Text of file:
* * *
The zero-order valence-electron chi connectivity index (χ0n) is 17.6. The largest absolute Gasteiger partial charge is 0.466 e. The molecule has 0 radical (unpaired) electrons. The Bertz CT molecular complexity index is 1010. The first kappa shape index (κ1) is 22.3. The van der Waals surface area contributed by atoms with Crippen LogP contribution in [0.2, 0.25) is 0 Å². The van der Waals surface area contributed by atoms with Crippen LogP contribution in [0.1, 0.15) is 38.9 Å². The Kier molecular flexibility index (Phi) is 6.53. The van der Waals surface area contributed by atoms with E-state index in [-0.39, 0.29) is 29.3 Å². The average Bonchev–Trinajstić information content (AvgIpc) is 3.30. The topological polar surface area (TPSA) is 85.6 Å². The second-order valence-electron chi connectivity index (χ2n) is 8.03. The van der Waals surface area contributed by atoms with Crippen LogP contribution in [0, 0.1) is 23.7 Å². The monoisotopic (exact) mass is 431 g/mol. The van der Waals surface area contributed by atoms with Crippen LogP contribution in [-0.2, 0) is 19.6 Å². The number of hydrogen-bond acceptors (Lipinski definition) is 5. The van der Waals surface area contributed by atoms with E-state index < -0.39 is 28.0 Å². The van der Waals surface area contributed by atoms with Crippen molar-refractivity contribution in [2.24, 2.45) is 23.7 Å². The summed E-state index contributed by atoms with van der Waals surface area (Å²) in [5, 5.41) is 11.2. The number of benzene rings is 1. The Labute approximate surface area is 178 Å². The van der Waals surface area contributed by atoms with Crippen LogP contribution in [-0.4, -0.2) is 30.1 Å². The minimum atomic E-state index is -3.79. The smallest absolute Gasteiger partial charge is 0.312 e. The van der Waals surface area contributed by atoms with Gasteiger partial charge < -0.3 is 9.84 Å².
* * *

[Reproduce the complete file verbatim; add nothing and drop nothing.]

The zero-order valence-electron chi connectivity index (χ0n) is 17.6. The largest absolute Gasteiger partial charge is 0.466 e. The molecule has 0 radical (unpaired) electrons. The Bertz CT molecular complexity index is 1010. The first kappa shape index (κ1) is 22.3. The van der Waals surface area contributed by atoms with Crippen LogP contribution in [0.2, 0.25) is 0 Å². The van der Waals surface area contributed by atoms with Crippen LogP contribution in [0.1, 0.15) is 38.9 Å². The Kier molecular flexibility index (Phi) is 6.53. The van der Waals surface area contributed by atoms with E-state index in [-0.39, 0.29) is 29.3 Å². The average Bonchev–Trinajstić information content (AvgIpc) is 3.30. The topological polar surface area (TPSA) is 85.6 Å². The second-order valence-electron chi connectivity index (χ2n) is 8.03. The van der Waals surface area contributed by atoms with Crippen LogP contribution in [0, 0.1) is 23.7 Å². The monoisotopic (exact) mass is 431 g/mol. The van der Waals surface area contributed by atoms with Crippen LogP contribution in [-0.2, 0) is 19.6 Å². The number of hydrogen-bond acceptors (Lipinski definition) is 5. The van der Waals surface area contributed by atoms with E-state index < -0.39 is 28.0 Å². The van der Waals surface area contributed by atoms with Crippen molar-refractivity contribution in [2.24, 2.45) is 23.7 Å². The summed E-state index contributed by atoms with van der Waals surface area (Å²) in [5, 5.41) is 11.2. The number of benzene rings is 1. The Labute approximate surface area is 178 Å². The van der Waals surface area contributed by atoms with Crippen LogP contribution in [-0.4, -0.2) is 30.1 Å². The minimum atomic E-state index is -3.79. The smallest absolute Gasteiger partial charge is 0.312 e. The van der Waals surface area contributed by atoms with Gasteiger partial charge < -0.3 is 9.84 Å².